Lucy Davies- Let’s Go Out Tonight (The Blue Nile cover)
“Let’s Go Out Tonight” from Hats may be the grandest tearjerker in the entire Blue Nile catalog. As such it has been the recipient of several scenery chewing tributes, with Isaac Hayes’s 1995 take going furthest over the top, adding 4 additional minutes to the running time by including one of his trademark semi-salacious spoken word interludes. But as entertaining as that is, the absolute best versions of the song are the ones that keep things simple and spare. As it happens there are not 1 but 2 absolutely stellar covers that deserve attention.
I don’t have a lot of information on Lucy Davies. She posted her cover on YouTube in 2019 with a singular line of text attached;” Hey! It’s nothin’ on Mr. Buchanan! But I tried!” This is an exceptionally modest assertion, because her version is straight-up stunning.
Nadia Ackerman-Let’s Go Out Tonight (The Blue Nile cover)
This 2010 live take from singer-songwriter Nadia Ackerman is also an absolute treasure.
Note to the purists: In 1998, orchestrator Craig Armstrong included a version of “Let’s Go Out Tonight” on his album The Space Between Us, but had Paul Buchanan himself perform the vocal. That makes it basically half a cover, but I’d be remiss to not mention it because it’s staggeringly beautiful.
Gary Clark-Saturday Night (The Blue Nile cover)
Not the renowned guitarist, but Scottish singer-songwriter extraordinaire Gary Clark, formerly of plush uber-melodic pop purveyors Danny Wilson. Clark’s 1993 excellent debut solo album Ten Short Songs About Love spawned a handful of singles, and this live cover of “Saturday Night” ended up serving as a b-side to one. There is such extraordinary warmth and love emanating from this recording, highlighted by both raucous audience participation as well as Clark’s himself; the man literally stops singing at one point to say “what a song” while he is virtuosically performing it.
Pure Bathing Culture w/Ben Gibbard- Saturday Night (The Blue Nile cover)
While we’re here, there’s another love letter to “Saturday Night” that needs to be acknowledged. In 2018, truly exceptional Portland indie pop duo Pure Bathing Culture decided to cover the Hats album in its entirety. Vocalist Sarah Versprille explained the motivation for the project this way: “We became immediately obsessed with their world of nostalgia and longing and the way the songs were simultaneously extremely sad at times but also intensely romantic and modern. It made us feel like the music we wanted to make was validated in some way by the fact that their music had already existed in the universe.” Awash in languorous guitar (from Daniel Hindman) and featuring Death Cab for Cutie’s Ben Gibbard guest duetting with Versprille, PBC’s version of “Saturday Night” is both romantically nerdy and unerringly sweet.
Laura Donnelly- Tinseltown in the Rain (The Blue Nile cover)
The title track from The Blue Nile’s debut album, “Tinseltown in the Rain” is one of the band’s truly full-fledged pop songs, albeit a more dignified breed of that particular animal. It’s essentially a love song to Glasgow, and the instrumentation in the original (urgent keys, rubbery bass, jittery guitar) was meant to mimic the sounds of the city. Its most memorable feature is Buchanan’s over the top, eternally embraceable declaration after each chorus (“Do I love you? Yes I love you !”). On her cover, Laura Donnelly of evocative electronica band Laki Mera strips things down to just voice and dulcimer and turns “Tinseltown” into a wistful, rainy, and innately lovely ballad.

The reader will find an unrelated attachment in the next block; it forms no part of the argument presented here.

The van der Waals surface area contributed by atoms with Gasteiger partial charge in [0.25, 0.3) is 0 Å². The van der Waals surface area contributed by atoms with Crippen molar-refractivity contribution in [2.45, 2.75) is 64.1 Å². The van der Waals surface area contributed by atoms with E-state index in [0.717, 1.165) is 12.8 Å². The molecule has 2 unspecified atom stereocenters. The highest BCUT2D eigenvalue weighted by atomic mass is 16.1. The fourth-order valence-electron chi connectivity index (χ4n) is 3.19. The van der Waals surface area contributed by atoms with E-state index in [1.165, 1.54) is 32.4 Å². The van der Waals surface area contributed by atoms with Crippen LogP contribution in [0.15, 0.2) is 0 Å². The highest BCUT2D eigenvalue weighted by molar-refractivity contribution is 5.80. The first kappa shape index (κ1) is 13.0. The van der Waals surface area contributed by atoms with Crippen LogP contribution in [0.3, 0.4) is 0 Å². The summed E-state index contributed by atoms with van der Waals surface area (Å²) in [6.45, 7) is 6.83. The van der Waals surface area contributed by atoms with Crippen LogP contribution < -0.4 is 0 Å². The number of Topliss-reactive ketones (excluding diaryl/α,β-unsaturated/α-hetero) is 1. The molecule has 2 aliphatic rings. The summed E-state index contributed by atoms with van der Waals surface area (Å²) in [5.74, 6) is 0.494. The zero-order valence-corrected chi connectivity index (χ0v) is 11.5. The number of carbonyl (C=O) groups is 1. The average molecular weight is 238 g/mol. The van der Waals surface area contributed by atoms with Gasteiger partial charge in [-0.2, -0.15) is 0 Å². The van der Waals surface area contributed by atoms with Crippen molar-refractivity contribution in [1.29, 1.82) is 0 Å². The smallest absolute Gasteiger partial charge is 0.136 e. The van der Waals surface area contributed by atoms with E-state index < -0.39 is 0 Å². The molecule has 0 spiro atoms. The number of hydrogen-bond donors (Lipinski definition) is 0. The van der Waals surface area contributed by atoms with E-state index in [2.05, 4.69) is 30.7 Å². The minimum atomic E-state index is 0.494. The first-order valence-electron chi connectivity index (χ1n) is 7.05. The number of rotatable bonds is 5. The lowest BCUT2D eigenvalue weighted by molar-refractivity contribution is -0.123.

Brian Kennedy- Wish Me Well (The Blue Nile cover)
Angelically voiced Brian Kennedy had been a backing singer for Van Morrison in the late ’80s before ultimately embarking on a solo career in 1991. While “Wish Me Well” was in fact written for him by Paul Buchanan specifically for inclusion on Kennedy’s second solo album, 1996’s A Better Man, The Blue Nile ended up recording their own (killer) version which ultimately appeared as a b-side on their 1996 single of “Happiness.” “Wish Me Well” is kind of a cover in reverse, then, and an absolutely gorgeous one at that. Kennedy’s elastic voice is perfectly suited to this lament about just not being able to make it work. It’s a sad song, to be sure, but that falsetto Kennedy unleashes to close out the song is positively life-affirming.
Beth Organ- From A Late Night Train (The Blue Nile cover)
There are only seven tracks total on Hats, and while not one of them qualifies as filler, there are a few that could ostensibly qualify as “deep cuts.” Slow motion, Tom Waits-ian style lament “From A Late Night Train” may be, as of this writing, the fifth most popular song from the album on Spotify, but it’s as heart-achingly beautiful as anything else on Hats. On her tenderly rendered cover, Beth Organ sings with a clarity and quiet power reminiscent of a latter day Kate Bush power ballad, and it’s exceedingly pretty.
Bonus cut: I met The Blue Nile not long after the release of Hats and Paul Buchanan told me that they had originally intended to call the album…Hope. Yes, maybe a little on the nose, but of course since my name is Hope (which is what prompted him to tell me) and because I was young, I told him yes, that’s totally what they should have called it. As the years have gone by, I’ve come to realize that Hats was in fact the absolute perfect name for the album and that I was 100% wrong and ridiculous in my assertion. Hats forever.